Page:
Paramedic Robert Bonspiel knows first-hand the long-lasting impacts of trauma, but he also knows what a difference mental health support can make.
As the president of the First Nations Paramedics Services, he is looking forward to seeing what a new partnership with Wounded Warriors Canada, an nationally recognized mental health service provider, can do for first responders in his community.
First Nations Paramedics (FNP) is the only private Indigenous-owned company offering ambulance services in Quebec and serves the Kanien'kehá:ka (Mohawk) territory of Kanesatake, northwest of Montreal, as well the neighbouring communities of Saint-Placide and Oka.
Bonspiel said working in a small, close-knit community comes with unique challenges. On his first call on the job, at the age of 18, he had to do CPR on a close friend who had been shot. Decades later, he was still haunted by those images.
"I realise now, years later, that it had to inevitably do with the stress related to that incident," he said.
"When you're transporting individuals or assisting individuals that you know — and in Kanesatake I know everybody — it's very difficult."
The new partnership will bring free trauma-informed workplace training and counselling services to the paramedics at FNP, and their families.
Wounded Warriors Canada began as a charity providing mental health support to veterans and their families, but then expanded in 2016 to offer services to fire, police, paramedics that meet their unique needs as trauma-exposed professionals.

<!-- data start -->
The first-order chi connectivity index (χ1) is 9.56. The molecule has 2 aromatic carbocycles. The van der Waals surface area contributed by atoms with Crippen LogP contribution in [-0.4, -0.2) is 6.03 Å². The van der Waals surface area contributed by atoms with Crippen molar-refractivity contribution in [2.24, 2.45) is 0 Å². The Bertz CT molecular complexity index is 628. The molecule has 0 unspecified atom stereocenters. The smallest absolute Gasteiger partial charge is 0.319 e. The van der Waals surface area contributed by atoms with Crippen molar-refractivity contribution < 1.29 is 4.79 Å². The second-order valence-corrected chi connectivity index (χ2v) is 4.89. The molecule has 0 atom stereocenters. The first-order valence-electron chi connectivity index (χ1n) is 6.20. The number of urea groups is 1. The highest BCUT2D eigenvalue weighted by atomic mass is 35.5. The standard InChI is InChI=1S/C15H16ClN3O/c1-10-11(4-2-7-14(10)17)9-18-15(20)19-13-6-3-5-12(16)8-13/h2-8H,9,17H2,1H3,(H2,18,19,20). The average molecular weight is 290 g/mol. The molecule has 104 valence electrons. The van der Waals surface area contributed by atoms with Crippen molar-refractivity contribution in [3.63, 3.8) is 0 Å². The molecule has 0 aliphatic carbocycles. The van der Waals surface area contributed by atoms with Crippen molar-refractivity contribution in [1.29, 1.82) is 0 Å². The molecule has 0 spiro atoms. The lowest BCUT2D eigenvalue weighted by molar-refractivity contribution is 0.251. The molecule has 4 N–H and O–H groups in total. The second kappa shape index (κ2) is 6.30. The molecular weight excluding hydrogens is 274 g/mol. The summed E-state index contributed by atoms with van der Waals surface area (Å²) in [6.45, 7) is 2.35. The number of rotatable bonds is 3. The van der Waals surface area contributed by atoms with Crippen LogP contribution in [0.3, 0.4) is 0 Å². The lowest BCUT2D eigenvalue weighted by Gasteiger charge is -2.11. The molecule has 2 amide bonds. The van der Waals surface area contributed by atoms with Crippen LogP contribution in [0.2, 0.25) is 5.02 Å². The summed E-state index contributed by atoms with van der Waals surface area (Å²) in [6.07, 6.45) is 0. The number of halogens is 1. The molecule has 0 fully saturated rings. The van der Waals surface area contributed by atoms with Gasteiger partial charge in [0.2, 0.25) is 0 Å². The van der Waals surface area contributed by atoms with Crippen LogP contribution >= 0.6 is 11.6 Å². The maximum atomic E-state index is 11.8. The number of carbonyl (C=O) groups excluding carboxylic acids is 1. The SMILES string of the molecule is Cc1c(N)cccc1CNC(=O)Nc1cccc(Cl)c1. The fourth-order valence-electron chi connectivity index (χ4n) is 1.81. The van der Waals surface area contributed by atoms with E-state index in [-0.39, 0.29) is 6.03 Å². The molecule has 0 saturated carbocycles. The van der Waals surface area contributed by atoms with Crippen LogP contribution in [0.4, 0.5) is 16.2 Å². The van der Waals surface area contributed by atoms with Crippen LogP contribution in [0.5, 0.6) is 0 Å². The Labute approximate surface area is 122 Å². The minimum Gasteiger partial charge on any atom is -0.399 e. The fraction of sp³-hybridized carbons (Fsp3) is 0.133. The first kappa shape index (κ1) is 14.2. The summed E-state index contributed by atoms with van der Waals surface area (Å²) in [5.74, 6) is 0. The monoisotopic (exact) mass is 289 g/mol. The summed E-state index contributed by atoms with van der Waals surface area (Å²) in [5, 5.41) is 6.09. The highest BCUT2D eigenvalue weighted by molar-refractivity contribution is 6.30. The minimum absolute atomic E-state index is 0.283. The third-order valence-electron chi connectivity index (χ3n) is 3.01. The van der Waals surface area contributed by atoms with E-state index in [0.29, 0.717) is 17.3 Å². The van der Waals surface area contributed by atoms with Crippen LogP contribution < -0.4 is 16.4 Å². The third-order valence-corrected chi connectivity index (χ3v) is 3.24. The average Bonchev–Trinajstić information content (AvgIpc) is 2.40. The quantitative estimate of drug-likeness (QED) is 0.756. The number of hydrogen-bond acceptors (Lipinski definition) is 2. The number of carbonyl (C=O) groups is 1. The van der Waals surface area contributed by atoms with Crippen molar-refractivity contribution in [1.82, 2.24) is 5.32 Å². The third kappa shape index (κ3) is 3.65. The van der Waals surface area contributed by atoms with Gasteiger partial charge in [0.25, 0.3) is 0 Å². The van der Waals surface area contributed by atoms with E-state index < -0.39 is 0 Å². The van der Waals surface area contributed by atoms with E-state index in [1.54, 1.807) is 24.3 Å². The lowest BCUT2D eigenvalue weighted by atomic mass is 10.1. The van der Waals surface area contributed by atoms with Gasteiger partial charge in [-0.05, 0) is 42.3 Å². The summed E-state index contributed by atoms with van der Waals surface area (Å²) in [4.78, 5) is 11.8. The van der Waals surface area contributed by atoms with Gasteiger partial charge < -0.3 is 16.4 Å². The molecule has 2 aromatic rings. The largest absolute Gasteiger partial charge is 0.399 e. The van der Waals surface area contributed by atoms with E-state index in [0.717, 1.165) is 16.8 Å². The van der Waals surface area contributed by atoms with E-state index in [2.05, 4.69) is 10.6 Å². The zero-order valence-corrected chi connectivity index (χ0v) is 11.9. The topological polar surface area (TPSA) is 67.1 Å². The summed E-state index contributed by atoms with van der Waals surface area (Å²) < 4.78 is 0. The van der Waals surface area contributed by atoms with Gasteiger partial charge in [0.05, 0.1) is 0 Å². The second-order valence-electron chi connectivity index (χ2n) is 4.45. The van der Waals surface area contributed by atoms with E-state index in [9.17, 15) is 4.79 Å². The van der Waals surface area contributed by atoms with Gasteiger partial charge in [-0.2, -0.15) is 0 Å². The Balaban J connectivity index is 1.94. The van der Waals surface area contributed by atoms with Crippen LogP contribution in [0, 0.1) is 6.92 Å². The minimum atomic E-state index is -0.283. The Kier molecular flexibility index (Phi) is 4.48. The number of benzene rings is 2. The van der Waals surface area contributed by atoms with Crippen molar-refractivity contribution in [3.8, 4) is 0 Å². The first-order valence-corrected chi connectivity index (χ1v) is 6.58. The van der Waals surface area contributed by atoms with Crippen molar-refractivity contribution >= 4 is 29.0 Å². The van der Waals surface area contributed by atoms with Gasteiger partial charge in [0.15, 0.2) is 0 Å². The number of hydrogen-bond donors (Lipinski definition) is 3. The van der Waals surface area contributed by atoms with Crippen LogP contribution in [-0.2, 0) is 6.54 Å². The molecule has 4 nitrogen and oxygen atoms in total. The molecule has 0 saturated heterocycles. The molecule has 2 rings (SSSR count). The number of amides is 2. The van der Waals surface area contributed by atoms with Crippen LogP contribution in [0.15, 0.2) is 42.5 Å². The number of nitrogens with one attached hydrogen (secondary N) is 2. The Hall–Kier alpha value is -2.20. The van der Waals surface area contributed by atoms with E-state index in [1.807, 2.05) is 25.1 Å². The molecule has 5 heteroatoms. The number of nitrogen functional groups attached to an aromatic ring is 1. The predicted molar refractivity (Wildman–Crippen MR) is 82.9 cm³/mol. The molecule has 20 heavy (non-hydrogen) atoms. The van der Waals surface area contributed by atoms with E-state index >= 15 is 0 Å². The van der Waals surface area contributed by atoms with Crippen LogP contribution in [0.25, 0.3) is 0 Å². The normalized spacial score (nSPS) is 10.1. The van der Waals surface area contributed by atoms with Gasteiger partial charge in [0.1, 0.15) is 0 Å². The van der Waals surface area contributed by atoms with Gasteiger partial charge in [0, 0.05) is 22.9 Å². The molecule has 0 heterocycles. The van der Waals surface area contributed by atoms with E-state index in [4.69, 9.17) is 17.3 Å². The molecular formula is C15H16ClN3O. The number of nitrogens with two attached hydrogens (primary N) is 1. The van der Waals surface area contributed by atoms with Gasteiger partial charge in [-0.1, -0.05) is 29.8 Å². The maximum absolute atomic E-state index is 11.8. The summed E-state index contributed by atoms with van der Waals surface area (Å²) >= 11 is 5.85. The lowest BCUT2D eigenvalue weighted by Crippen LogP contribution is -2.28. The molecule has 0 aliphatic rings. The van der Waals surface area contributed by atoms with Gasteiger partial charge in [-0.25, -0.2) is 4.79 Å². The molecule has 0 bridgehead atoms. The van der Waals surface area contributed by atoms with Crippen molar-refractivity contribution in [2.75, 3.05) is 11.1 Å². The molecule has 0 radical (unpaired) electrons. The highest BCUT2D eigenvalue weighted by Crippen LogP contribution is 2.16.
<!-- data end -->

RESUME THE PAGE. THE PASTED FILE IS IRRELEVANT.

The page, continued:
The formalized partnership means it will work with FNP to help tailor support to its needs and rapidly intervene when needed — whether that means group counselling following a traumatic call, training, couples counselling, or funding to support the training of a PTSD service dog.
The partnership in Kanesatake is Wounded Warriors's first with an Indigenous-run agency of first responders in Canada, and its first with a first responder service in Quebec. (First Nations Paramedics des Premières Nations/Facebook)
"If we're not dealing with trauma exposed professionals at their level, around their needs, then we're going to run into problems," said Scott Maxwell, executive director of Wounded Warriors Canada.
"Their workload, the stress, their prolonged exposure to traumatic and very difficult scenes and circumstances.... If we're not providing that important psycho-educational training and resiliency training ... we've seen, unfortunately and sometimes tragically, what can happen when when folks go unsupported."
1st partnership in Quebec
The partnership in Kanesatake is Wounded Warriors's first with an Indigenous-run agency of first responders in Canada, and its first with a first responder service in Quebec.
"It was a historic day for our organization," said Maxwell.
For Bonspiel, mental health support to support the unique experiences of paramedics was missing in the community.
"We don't have the tendency of bringing our problems home in an effort to protect our families and our loved ones, and don't share with them," he said.
"That's not great for us. We have to speak to people who are qualified to listen to, to get those demons out of our head."
He hopes the partnership will open doors to other First Nations first responders across Quebec.
"I believe that this partnership is going to allow us to get to a point where we take away the stigma ... and keeping our paramedics in tip-top shape at all levels."